MADISON, Wis. (AP) — The Powerball jackpot has hit an estimated all-time high of $1.6 billion, prompting longtime players and first-timers to flock to buy tickets ahead of Saturday night’s draw.
At Woodman’s Markets in Madison, Wisconsin, sisters Christy Bemis and Cherrie Spencer were among dozens of weekend shoppers who paid for groceries and loaded carts before joining the queue at the lottery counter to buy their chance to win the prize.
They said they hardly ever buy lottery tickets, but were drawn in by the size of the jackpot.
“My $2 is just as likely to win as anyone else’s $2,” Spencer said.
The counter was one of the busiest areas of the supermarket – so busy that employees were setting up stanchions to guide the queue. Like most online gamblers, 78-year-old Jim Olson used to buy Quick Picks, randomly generated Powerball numbers, but he doesn’t always do so.
Olson said he typically buys a Powerball ticket once every drawing “virtually since they started.” When he picks his own numbers, there’s no rhyme or reason to the way he does it: “They just come to you.” I can not explain it.”
Olson’s biggest win to date? $300 about 20 years ago, he says.
This speaks to the extremely long odds of winning the jackpot – around 1 in 292.2 million.
Still, the chance to pocket $782.4 million (the value of the cash option before taxes) was enough to drive people across state lines for a chance to play. Winners of massive jackpots almost always opt for cash, but some financial experts say the annuity option, which is paid out over 30 years, might be a safer bet.
Many players do everything they can to try to tip the scales in their favor. Unlike weekend shoppers in Madison, not everyone buys their tickets in the most convenient location.
In Los Angeles, a liquor store known for churning out multiple winning tickets over the years gives superstitious gamblers hope that they might be next in line to get rich.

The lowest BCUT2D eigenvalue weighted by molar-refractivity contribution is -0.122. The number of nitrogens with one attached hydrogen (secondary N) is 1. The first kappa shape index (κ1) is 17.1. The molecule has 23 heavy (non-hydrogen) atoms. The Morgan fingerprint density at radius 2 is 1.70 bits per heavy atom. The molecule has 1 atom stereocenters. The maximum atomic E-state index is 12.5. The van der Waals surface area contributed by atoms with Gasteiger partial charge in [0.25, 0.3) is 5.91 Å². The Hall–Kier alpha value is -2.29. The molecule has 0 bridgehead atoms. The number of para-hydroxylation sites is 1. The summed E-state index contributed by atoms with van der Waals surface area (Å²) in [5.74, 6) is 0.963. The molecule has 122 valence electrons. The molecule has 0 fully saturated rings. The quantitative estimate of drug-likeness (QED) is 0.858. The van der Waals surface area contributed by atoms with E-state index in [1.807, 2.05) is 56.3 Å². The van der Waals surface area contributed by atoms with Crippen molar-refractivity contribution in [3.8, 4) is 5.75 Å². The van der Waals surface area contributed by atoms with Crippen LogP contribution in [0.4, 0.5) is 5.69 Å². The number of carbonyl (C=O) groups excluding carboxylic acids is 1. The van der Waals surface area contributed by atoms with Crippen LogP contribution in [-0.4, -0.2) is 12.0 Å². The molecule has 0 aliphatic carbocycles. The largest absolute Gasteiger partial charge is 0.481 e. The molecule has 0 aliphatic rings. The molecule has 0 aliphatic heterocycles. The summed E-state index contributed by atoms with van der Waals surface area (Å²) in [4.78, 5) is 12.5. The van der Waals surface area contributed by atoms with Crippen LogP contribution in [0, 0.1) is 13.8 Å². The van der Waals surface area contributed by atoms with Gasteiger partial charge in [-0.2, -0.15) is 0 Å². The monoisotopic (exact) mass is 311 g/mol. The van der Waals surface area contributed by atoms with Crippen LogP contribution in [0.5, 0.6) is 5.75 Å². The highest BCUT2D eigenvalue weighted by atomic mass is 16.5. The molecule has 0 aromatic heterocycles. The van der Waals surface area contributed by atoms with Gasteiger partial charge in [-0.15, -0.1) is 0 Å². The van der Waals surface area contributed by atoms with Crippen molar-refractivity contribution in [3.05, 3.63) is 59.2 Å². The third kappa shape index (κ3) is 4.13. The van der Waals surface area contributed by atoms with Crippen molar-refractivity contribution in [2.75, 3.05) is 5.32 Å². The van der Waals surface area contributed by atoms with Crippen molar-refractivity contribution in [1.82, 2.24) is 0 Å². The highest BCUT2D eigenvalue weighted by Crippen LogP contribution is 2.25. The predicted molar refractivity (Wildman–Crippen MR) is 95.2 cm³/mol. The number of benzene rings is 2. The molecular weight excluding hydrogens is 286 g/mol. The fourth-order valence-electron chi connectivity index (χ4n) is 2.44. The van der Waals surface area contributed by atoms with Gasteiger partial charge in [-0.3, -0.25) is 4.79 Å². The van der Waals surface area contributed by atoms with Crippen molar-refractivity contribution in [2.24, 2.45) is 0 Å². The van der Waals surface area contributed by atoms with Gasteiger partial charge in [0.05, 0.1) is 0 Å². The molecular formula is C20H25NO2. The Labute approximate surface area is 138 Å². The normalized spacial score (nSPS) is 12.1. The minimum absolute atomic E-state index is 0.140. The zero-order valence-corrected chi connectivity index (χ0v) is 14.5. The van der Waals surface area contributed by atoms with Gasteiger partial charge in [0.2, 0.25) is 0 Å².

Hector Solis, 35, has been coming to Bluebird Liquor to buy lottery tickets since he was a child and following his parents. “‘Bluebird’s, you know, pretty much a hot spot that we know of,'” he said.
On Saturday, Solis purchased $140 worth of tickets on behalf of a group of 27 co-workers. He said he uses specific numbers, like the birthdays of family members he considers particularly lucky.
Al Adams was also at the liquor store to purchase his tickets. An experienced drug and alcohol counselor, Adams said he believes in giving back. If he were to win, he said he would donate some of the money to his favorite homeless and incarcerated charity. “I would use the rest to disappear somewhere,” Adams said. He also warned players to “play responsibly”.
Kianah Bowman had a different message for lottery players. The 24-year-old organizer has used the long queues at Bluebird Liquor as a platform to petition against high oil and gas prices – an issue she hopes will see in a referendum in California. She was outside the liquor store for several days, collecting signatures from hundreds of players.
Bowman also said she plans to buy a few tickets for herself.
Back in Madison, Djuan Davis manned the Pick ‘n Save lottery counter Saturday morning, taking cash and handing out tickets to more weekend shoppers. “Generally, there are a lot of sales on Saturdays,” he said.
With a record jackpot, business picked up. Davis also said he’s seen a recent increase in the number of players buying tickets online.
When customers came to the counter, Davis would ask how he could help them. Almost everyone answered the same thing: Powerball tickets.
“Every time is always the one,” Davis said.
It was the first time that Arpad Jakab bought Powerball tickets. As Davis sold him four Quick Pick tickets, Jakab, a retired utility worker, said he probably wouldn’t buy them back unless there was another record jackpot.
“It was just really high,” Jakab said. “Might as well join the madness.”